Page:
Infants with a unilateral PAIS born between 2006 and 2010 who had an MRI in the neonatal period and again at the age of 3 months were eligible for inclusion in this study. Infants were included if neurodevelopmental follow-up was available beyond the age of 12 months or if overt signs of developing UMD were already observed before this age. Scans were acquired as part of standard clinical work-up in infants suspected of PAIS.
Magnetic Resonance Imaging
All scans were acquired on a 1.5-Tesla Philips Gyroscan (Philips Medical Systems, Best, the Netherlands). Infants were sedated with a combination of chlorpromazine (0.5 mg/kg), pethidine (2 mg/kg), and promethazine (0.5 mg/kg) intramuscularly. A vacuum pillow (Med-Tec, Orange City, IA) was used to prevent movement of the head. Minimuffs (Natus Medical Inc, San Carlos, CA) were used for hearing protection. Heart rate and transcutaneous oxygen saturation were monitored by pulse oximetry (Nonin, Minneapolis, MN) as well as respiration rate (Philips ACS-NT, Best, the Netherlands).
To acquire the neonatal DWI data, we used an axial single-shot echoplanar imaging sequence (echoplanar imaging factor 41, TR/TE 4000/89 ms, field of view 180×180 mm2, acquisition matrix 128×77, reconstruction matrix 256×256, 25 slices with thickness 4 mm without gap, and b-values of 0 and 1000 s/mm2 in 3 orthogonal directions). Apparent diffusion coefficient (ADC) maps were created at the MR console.
The DTI protocol consisted of a single-shot echoplanar imaging sequence (echoplanar imaging factor 41, TR/TE 6817/87ms, field of view 190×190 mm2, acquisition matrix 96×96, reconstruction matrix 128×128, and 50 slices with thickness 2 mm without gap). Images were acquired in the axial plane with diffusion gradients applied in 32 noncollinear directions with a b-value of 800 s/mm2 and 1 b=0 s/mm2 image.
The ADC maps derived from the neonatal DWI data were analyzed with Osirix (www.osirix-viewer.com). Regions of interest (ROIs) were manually drawn in the anterior part of both cerebral peduncles, carefully avoiding any involvement of cerebrospinal fluid, as reported previously.4 An asymmetry index (%) was calculated as follows: 100*(ADC ischemic peduncle−ADC contralateral peduncle)/ADC contralateral peduncle.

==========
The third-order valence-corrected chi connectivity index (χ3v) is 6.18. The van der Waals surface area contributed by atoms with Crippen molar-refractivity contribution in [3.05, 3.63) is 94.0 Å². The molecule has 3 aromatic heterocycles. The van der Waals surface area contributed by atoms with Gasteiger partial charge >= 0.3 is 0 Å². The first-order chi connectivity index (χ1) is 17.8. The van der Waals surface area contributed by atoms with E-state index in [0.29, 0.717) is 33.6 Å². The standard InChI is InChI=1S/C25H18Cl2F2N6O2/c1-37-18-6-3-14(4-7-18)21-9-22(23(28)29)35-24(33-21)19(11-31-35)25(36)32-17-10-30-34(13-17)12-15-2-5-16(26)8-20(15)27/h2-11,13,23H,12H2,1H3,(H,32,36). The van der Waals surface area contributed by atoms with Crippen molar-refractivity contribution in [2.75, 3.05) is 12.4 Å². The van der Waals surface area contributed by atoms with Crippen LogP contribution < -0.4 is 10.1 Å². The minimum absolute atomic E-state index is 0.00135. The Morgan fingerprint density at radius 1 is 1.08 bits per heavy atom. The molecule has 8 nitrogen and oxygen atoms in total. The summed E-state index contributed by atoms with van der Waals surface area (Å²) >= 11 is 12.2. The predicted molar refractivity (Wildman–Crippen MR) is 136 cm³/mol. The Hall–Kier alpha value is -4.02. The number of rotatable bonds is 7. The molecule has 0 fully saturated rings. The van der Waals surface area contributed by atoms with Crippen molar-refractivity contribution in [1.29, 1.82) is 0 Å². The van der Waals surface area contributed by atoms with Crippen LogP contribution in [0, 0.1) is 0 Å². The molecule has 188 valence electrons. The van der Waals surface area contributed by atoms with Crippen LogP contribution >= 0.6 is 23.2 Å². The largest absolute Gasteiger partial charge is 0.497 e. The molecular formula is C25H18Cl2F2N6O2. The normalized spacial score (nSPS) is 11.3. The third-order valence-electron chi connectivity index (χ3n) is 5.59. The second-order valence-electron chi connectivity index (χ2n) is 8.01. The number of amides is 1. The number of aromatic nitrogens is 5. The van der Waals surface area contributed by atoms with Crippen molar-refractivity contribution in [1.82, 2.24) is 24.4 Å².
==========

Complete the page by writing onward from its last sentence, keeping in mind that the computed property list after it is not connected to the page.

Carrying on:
DTI data were analyzed with ExploreDTI.10 The DWIs were realigned to the b0-image to correct for eddy current induced geometric distortions and subject motion. In this procedure, the diffusion tensor was fitted for each voxel after adjusting the diffusion gradients with the proper b-matrix rotation.11 To correct for any asymmetry in the axial plane due to the scan angulation, all DTI scans were rigidly transformed to Montreal Neurological Institute (MNI) space during this processing step.
Whole brain tractography was performed,12 using a 1-mm step size. Propagation of the fibers was stopped if a voxel with a fractional anisotropy (FA) value <0.15 was entered or if the angle of a fiber between 2 consecutive steps exceeded 20°. ROIs were drawn on the directionally color-encoded FA map for each hemisphere separately in the cerebral peduncle, the posterior limb of the internal capsule (PLIC), and at the centrum semiovale. The ROI in the centrum semiovale was drawn 2 to 3 slices above the corpus callosum. In case tissue loss hindered specific drawing of any of the ROIs based on visible landmarks, a ROI was drawn based on the location and size of the corresponding ROI in the unaffected hemisphere. Fibers intersecting all 3 ROIs were retained for further analysis. Any fibers continuing into the other hemisphere, the cerebellum, and the medial lemniscus or single aberrant fibers were removed. The FA, ADC, axial diffusivity (λ1), and radial diffusivity (λ23) were calculated for each CST separately as described previously13 and used to calculate an asymmetry index.